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This is a point of view on Climate Change and what it it means.
About Climate Change
What interests us is not whether climate change is really happening, or human-induced. Because, firstly, we are students, not professors, secondly, the scientists may well be wrong. But what is interesting is the reality highlighted by how human beings have responded upon accepting this “assumption.”
What does this assumption imply?
Assuming that scientists are correct, that climate change is human induced, this would have two implications, firstly, the impact resulting from actions of human beings are equivalent to a geological force of the planet.
Secondly, this would mean that the feedback loop of a system of such a scale is usually longer than human beings are able to comprehend, at least until the system reaches a tipping point.
It is like blowing a candle, if one exerts a force smaller than the system, the system will only flicker, but if equal to or greater to the system itself, it will fundamentally alter— The candle will turn into smoke.
Translate to climate science, the tipping point means 2 degrees temperature rise.
How much time do we have under this assumption? The scientists says that from 2007, the earth’s average temperature has risen by 0.74 degrees in the period from 1906 to 2005.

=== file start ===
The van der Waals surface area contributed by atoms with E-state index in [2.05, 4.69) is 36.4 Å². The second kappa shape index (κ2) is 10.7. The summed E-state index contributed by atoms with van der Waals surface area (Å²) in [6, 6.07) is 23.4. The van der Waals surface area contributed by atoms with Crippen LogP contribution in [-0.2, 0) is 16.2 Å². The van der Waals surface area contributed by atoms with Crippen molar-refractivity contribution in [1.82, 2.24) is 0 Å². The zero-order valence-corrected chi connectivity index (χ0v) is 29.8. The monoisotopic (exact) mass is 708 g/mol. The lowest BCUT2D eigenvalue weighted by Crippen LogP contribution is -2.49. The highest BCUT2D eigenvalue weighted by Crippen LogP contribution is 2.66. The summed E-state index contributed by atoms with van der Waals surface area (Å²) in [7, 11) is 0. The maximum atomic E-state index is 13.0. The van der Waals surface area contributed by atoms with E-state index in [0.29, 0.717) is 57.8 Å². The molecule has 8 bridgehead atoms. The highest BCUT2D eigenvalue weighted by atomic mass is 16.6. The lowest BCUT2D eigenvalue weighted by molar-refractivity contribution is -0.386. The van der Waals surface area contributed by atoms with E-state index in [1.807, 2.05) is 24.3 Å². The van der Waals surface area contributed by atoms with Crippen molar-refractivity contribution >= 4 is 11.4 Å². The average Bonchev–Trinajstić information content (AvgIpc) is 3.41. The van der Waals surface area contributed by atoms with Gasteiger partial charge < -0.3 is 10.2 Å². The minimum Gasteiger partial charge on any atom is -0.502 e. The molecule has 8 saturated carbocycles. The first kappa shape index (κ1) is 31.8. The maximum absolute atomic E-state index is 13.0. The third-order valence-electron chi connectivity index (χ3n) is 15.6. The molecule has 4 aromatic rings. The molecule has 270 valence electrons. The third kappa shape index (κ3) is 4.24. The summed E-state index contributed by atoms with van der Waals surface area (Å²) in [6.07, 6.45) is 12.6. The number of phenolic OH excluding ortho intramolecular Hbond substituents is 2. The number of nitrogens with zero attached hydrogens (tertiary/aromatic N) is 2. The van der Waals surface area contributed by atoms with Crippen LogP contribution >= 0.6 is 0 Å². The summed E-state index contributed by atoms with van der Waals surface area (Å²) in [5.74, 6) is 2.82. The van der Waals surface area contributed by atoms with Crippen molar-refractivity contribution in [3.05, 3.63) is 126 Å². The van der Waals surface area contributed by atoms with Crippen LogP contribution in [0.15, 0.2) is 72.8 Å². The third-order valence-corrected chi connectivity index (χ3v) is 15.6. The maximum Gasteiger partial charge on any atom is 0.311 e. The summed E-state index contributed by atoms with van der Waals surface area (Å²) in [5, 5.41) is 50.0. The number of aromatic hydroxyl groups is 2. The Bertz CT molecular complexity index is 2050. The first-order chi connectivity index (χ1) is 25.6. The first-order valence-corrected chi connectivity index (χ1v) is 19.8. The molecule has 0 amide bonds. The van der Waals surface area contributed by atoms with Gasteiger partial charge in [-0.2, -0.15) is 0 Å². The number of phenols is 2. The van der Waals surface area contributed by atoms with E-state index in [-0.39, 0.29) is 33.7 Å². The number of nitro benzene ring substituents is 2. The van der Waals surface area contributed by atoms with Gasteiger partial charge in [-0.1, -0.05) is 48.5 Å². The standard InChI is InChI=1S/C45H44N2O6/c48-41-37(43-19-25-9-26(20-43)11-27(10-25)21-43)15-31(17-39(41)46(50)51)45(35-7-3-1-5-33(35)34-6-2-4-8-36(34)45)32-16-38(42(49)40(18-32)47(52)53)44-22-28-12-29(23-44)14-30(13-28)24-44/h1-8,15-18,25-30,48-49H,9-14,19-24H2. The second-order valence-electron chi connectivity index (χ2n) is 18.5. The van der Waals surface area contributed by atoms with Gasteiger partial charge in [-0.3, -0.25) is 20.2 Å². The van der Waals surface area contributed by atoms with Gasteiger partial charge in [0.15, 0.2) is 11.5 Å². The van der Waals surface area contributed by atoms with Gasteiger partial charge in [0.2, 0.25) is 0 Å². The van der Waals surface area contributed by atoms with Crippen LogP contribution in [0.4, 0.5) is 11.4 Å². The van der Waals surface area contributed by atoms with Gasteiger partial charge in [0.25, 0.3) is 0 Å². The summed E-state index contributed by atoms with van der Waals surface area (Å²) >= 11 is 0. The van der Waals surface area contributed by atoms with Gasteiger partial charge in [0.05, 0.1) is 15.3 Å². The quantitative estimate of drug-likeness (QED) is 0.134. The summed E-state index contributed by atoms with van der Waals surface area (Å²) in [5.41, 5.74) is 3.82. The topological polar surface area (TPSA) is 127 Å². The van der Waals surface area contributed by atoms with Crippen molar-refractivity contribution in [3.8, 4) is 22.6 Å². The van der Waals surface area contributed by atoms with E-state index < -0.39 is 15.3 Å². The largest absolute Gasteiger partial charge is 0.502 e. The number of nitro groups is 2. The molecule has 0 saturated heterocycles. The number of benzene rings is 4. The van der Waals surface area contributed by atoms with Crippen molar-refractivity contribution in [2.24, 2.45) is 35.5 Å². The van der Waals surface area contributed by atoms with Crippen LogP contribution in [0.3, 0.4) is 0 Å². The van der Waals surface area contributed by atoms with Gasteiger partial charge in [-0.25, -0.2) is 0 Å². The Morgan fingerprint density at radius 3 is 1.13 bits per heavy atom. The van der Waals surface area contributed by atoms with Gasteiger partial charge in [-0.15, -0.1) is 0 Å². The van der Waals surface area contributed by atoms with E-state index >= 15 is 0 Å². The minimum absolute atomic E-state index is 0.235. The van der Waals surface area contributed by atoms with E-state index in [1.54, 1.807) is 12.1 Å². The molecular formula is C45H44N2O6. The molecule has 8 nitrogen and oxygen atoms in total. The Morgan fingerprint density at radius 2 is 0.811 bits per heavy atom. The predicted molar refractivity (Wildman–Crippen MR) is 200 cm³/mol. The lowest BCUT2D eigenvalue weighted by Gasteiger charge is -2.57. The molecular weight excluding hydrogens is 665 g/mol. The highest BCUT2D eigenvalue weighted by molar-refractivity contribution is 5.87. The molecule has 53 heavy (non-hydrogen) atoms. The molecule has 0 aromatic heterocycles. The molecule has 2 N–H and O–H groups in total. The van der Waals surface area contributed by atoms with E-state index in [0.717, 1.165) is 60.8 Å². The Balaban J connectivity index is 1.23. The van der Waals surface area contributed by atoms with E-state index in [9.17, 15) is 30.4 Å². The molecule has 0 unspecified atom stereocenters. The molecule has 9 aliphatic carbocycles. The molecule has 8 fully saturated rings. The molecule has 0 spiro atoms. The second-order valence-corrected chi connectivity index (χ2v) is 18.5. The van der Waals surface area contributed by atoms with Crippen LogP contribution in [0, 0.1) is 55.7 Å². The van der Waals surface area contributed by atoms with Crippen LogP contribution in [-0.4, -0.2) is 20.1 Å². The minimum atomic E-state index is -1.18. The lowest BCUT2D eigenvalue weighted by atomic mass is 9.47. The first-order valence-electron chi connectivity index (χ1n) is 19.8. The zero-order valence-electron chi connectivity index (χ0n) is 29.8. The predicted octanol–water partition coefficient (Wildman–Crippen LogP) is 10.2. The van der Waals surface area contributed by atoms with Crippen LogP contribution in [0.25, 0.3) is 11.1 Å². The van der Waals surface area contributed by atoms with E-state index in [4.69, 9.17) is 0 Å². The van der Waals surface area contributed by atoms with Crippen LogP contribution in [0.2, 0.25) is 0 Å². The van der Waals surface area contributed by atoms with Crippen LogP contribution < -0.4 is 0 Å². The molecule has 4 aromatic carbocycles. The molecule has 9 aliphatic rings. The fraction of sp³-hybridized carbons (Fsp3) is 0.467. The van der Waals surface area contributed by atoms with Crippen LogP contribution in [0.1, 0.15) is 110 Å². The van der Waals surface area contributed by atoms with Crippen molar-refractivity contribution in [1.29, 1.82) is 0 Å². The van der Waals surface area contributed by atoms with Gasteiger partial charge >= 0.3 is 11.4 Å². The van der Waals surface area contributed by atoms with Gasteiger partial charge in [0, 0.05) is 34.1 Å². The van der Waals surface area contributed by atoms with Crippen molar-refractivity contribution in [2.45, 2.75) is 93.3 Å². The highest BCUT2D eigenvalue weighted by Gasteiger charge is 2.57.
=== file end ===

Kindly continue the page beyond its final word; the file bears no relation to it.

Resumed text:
The latest science allows 1000 billion CO2 emission from 2000 to 2050 if the temperature is kept at 2 degree. From 2000-2009, we have used 1/3 of the quota.
The Reality of Human Response
Here is what is interesting, for those who accepted the above assumption of climate change and acted on it, the way they did so was to reduce green house gases (GHG), such as carbon dioxide in the atmosphere, i.e. CDM emission trading, carbon capture and storage technological developments or citizens driving less.
Much of the discussions and of the United Nations international negotiations are framed under this approach, so are many NGO’s campaigns targeting individuals’ low-carbon lifestyle.
But the funny thing is Carbon dioxide is a a product of every living creature’s breathing. Plants absorbing carbon dioxide in the air, and when they die, some of the carbon become trapped and turn into fossil fuels buried under the ground. Unfortunately, most of our energy comes from burning these fossil fuels, turning millions of years’ accumulation into a sudden pulse of carbon dioxide released into the atmosphere, quicker than the living plants are able to absorb.
Looking closer at the previous graph, the planet has been self-balancing itself for the at least the past 8000,000 years.
We cannot solve problems with the same mindset that created them
- ALBERT EINSTEIN
To be continued….
A paradigm shift